Efficient JSON parsing

PR: codeintel: Replace encoding/json with json-iterator/go for reading LSIF (#10992)

Raw LSIF data is read line-by-line with a bufio.Scanner, parsed into an envelope vertex or edge struct with json.Unmarshal, and passed to the correlator process that would build an in-memory representation of the LSIF graph.

The correlation process does little to no I/O: it just inserts identifiers into the proper map, slice, and set structures for the next step of processing. Profiling showed that the most CPU time at this phase of processing was spent in the "encoding/json" package (due to its heavy use of reflection). Similarly, the highest number of allocations were also from decoding values into structs (followed closely by serialization of different structs on write).

The input we accept is not easily changeable: the LSIF protocol defines the output format, and we'd like to be able to accept any protocol-confirming indexer output. It's a non-starter to require a Sourcegraph-specific input format, which would limit the available indexers to those that are written specifically for Sourcegraph and break backwards compatibility with existing users.

Instead, we looked into alternative libraries to parse JSON input. We chose json-iterator/go, which is a high-performance drop-in replacement. Switching to this library was a very minimal change and gave a very nice speed boost. This library is particular faster at decoding small structures, and most LSIF vertex and edge definitions are very small (with the exception of some high-degree contains edges, as is the case with very long files).

Alternative libraries we considered include easyjson, fastjson, and ffjson among a few others. Some of these libraries required additional engineering effort as the API was not equivalent to the API defined by the "encoding/json" package.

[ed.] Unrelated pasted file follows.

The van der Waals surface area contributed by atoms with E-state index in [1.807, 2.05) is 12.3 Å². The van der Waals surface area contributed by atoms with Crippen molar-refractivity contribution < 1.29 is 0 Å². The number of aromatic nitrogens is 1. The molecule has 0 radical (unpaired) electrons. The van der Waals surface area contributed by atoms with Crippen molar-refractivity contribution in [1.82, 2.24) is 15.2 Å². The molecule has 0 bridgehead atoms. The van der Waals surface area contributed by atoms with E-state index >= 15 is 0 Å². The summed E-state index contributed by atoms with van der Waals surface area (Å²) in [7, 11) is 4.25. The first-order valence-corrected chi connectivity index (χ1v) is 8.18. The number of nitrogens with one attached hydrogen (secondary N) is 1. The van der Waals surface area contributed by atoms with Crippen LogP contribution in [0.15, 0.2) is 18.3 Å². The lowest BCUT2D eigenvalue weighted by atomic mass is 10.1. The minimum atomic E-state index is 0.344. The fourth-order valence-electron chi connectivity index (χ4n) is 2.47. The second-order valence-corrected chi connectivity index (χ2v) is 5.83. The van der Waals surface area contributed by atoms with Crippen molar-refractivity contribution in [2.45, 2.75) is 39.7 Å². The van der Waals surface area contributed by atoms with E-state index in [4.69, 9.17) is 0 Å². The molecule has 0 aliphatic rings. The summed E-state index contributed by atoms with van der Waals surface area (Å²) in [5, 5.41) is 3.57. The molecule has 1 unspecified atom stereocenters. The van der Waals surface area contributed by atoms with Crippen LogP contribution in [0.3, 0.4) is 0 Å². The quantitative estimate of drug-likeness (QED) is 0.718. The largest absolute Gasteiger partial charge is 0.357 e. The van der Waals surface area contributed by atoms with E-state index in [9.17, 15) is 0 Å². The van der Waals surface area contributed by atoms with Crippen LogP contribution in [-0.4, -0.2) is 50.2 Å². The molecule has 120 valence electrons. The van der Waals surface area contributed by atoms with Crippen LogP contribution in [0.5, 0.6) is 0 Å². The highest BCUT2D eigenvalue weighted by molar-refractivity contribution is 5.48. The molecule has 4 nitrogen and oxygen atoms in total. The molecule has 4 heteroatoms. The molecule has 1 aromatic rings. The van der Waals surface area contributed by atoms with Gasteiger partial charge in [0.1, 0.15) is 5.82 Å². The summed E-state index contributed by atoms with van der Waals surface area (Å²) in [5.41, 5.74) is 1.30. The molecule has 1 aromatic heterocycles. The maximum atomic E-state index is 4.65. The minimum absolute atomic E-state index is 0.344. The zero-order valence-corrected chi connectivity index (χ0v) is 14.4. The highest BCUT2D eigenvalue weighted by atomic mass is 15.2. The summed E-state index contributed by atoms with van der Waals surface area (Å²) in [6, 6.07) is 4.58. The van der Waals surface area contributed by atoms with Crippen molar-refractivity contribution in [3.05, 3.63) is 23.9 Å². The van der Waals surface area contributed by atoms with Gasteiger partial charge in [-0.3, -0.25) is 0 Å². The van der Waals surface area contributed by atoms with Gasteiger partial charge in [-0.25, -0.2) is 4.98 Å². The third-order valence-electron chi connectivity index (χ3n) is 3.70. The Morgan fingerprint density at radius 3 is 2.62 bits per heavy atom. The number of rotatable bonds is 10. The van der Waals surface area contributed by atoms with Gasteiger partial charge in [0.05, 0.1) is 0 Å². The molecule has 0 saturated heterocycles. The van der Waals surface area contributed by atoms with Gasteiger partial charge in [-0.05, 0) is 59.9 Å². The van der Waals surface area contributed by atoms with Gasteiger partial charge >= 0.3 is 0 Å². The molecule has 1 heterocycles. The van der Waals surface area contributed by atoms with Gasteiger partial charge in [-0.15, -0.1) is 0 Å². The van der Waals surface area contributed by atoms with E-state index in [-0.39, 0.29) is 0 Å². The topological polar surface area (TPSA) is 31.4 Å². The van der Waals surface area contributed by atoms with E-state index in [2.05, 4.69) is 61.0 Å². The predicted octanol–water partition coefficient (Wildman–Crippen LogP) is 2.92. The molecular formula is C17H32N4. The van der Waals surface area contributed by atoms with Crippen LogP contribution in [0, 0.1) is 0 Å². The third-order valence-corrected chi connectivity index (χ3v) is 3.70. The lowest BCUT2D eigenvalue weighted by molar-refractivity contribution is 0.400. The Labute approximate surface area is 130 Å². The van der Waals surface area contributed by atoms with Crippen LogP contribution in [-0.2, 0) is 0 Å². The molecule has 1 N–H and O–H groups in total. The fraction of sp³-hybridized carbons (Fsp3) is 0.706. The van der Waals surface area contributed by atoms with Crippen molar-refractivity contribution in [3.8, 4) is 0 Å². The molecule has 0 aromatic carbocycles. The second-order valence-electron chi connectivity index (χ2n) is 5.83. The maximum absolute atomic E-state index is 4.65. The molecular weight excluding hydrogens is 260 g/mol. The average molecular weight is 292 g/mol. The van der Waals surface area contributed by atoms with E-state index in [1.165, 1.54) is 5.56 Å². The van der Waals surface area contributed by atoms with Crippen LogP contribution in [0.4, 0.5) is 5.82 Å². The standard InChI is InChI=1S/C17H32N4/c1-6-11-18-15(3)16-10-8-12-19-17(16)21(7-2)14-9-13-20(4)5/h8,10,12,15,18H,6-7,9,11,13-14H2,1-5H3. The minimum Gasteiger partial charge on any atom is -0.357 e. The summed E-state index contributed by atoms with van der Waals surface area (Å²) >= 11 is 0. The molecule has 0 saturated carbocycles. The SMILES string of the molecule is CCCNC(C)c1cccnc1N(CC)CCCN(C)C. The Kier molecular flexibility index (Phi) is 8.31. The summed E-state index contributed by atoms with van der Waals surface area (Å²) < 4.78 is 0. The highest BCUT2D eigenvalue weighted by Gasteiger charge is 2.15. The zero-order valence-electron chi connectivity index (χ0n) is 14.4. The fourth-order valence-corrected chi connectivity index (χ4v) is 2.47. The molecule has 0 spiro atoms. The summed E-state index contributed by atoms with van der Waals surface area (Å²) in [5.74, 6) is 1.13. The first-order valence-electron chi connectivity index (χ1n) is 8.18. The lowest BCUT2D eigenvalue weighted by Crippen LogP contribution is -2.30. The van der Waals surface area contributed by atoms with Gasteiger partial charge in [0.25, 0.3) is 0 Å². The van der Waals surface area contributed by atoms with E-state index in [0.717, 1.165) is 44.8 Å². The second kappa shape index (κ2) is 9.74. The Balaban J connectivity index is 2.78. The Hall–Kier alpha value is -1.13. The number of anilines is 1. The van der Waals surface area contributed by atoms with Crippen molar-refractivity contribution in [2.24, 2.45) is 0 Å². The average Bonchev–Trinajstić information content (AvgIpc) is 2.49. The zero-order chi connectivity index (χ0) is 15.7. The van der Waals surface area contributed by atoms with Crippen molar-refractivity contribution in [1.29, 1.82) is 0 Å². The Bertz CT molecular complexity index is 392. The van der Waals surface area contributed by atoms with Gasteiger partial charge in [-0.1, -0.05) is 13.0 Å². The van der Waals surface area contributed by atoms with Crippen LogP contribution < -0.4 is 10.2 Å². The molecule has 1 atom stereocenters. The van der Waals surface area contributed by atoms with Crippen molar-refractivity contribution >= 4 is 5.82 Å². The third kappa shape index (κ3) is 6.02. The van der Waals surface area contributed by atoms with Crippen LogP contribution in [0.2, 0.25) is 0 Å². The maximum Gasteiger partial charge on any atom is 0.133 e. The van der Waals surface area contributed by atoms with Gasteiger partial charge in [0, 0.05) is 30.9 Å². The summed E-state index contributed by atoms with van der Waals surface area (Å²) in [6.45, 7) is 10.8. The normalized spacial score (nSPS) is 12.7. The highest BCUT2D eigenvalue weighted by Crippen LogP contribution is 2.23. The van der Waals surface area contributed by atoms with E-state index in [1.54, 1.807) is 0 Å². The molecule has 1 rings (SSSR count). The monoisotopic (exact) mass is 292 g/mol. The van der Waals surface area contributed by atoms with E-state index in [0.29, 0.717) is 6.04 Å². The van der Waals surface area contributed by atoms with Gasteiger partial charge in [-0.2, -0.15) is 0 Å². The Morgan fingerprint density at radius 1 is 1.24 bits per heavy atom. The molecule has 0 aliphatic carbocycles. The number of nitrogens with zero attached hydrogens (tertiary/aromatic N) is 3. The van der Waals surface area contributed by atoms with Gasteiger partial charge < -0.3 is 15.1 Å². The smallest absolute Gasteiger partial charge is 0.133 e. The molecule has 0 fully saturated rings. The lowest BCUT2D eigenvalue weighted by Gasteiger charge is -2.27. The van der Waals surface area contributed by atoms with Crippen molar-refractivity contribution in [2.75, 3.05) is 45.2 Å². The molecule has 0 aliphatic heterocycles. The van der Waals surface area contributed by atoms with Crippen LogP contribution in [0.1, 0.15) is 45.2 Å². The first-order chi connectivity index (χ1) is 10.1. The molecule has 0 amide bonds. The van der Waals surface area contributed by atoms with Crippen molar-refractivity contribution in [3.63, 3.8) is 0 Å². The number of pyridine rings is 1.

Reduce disk writes

PR: codeintel: GetUpload should return reader, not file (#11042)

The bundle manager is the keeper of all things persistent in the precise code intel world. When a worker needs to process raw LSIF data, the data needs to request the data from the bundle manager. Symmetrically, once a worker serializes a bundle, it is passed back to the bundle manager for permanent storage.

Prior to this change, the bundle manager client would request the data through an HTTP request, write it to disk, then pass the filename to the worker process. The worker would open and read the file for processing.

We can reduce I/O by simply passing the HTTP response reader back to the worker instead of requiring that it hit disk. This also saves us the time required to wait for the entire transfer to complete and flush to disk before beginning to process the data. As raw LSIF indexes can be quite large (multi-gigabyte), this provides a non-negligible boost in many cases.


We plan to continue on this path of performance improvements, and the next release will focus specifically on processing multiple bundles concurrently in order to multiply the benefit of these recent performance gains.

If you found the material in this article interesting, come help us squeeze even more performance of the precise code intel services! We're hiring.